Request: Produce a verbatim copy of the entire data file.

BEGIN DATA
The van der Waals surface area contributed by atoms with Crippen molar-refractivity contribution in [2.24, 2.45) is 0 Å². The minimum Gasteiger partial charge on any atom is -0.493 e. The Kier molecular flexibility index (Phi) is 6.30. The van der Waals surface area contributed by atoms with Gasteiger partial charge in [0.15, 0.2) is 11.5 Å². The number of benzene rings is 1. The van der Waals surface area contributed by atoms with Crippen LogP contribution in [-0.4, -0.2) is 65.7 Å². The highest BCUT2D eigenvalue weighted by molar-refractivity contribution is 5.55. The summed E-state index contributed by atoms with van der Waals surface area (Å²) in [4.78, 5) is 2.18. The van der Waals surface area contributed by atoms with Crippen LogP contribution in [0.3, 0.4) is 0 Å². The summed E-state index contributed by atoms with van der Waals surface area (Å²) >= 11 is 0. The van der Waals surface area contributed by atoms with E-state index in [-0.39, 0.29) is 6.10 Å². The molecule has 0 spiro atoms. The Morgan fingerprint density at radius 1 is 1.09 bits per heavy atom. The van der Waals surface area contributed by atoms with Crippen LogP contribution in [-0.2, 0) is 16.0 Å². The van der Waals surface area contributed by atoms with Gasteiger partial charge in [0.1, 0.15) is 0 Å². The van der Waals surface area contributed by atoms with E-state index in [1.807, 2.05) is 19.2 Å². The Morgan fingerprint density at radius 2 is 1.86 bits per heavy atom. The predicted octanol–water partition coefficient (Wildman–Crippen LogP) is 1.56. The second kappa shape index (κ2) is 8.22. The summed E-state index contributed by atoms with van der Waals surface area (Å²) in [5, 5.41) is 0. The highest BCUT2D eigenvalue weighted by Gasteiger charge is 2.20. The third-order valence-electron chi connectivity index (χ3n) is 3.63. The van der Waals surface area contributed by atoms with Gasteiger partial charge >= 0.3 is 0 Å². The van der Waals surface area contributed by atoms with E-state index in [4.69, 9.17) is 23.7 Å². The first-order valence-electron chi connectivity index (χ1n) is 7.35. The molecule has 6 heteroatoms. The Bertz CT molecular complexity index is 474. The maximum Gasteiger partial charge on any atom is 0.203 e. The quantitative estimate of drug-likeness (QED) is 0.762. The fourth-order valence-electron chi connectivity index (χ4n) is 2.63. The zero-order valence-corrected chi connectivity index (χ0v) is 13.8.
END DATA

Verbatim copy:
The van der Waals surface area contributed by atoms with Crippen molar-refractivity contribution in [2.24, 2.45) is 0 Å². The minimum Gasteiger partial charge on any atom is -0.493 e. The Kier molecular flexibility index (Phi) is 6.30. The van der Waals surface area contributed by atoms with Gasteiger partial charge in [0.15, 0.2) is 11.5 Å². The number of benzene rings is 1. The van der Waals surface area contributed by atoms with Crippen LogP contribution in [-0.4, -0.2) is 65.7 Å². The highest BCUT2D eigenvalue weighted by molar-refractivity contribution is 5.55. The summed E-state index contributed by atoms with van der Waals surface area (Å²) in [4.78, 5) is 2.18. The van der Waals surface area contributed by atoms with Crippen LogP contribution in [0.3, 0.4) is 0 Å². The summed E-state index contributed by atoms with van der Waals surface area (Å²) >= 11 is 0. The van der Waals surface area contributed by atoms with E-state index in [-0.39, 0.29) is 6.10 Å². The molecule has 0 spiro atoms. The Morgan fingerprint density at radius 1 is 1.09 bits per heavy atom. The van der Waals surface area contributed by atoms with Crippen LogP contribution in [-0.2, 0) is 16.0 Å². The van der Waals surface area contributed by atoms with Gasteiger partial charge in [0.1, 0.15) is 0 Å². The van der Waals surface area contributed by atoms with E-state index in [1.807, 2.05) is 19.2 Å². The Morgan fingerprint density at radius 2 is 1.86 bits per heavy atom. The predicted octanol–water partition coefficient (Wildman–Crippen LogP) is 1.56. The second kappa shape index (κ2) is 8.22. The summed E-state index contributed by atoms with van der Waals surface area (Å²) in [5, 5.41) is 0. The highest BCUT2D eigenvalue weighted by Gasteiger charge is 2.20. The third-order valence-electron chi connectivity index (χ3n) is 3.63. The van der Waals surface area contributed by atoms with Gasteiger partial charge >= 0.3 is 0 Å². The van der Waals surface area contributed by atoms with E-state index in [4.69, 9.17) is 23.7 Å². The first-order valence-electron chi connectivity index (χ1n) is 7.35. The molecule has 6 heteroatoms. The Bertz CT molecular complexity index is 474. The maximum Gasteiger partial charge on any atom is 0.203 e. The quantitative estimate of drug-likeness (QED) is 0.762. The fourth-order valence-electron chi connectivity index (χ4n) is 2.63. The zero-order valence-corrected chi connectivity index (χ0v) is 13.8.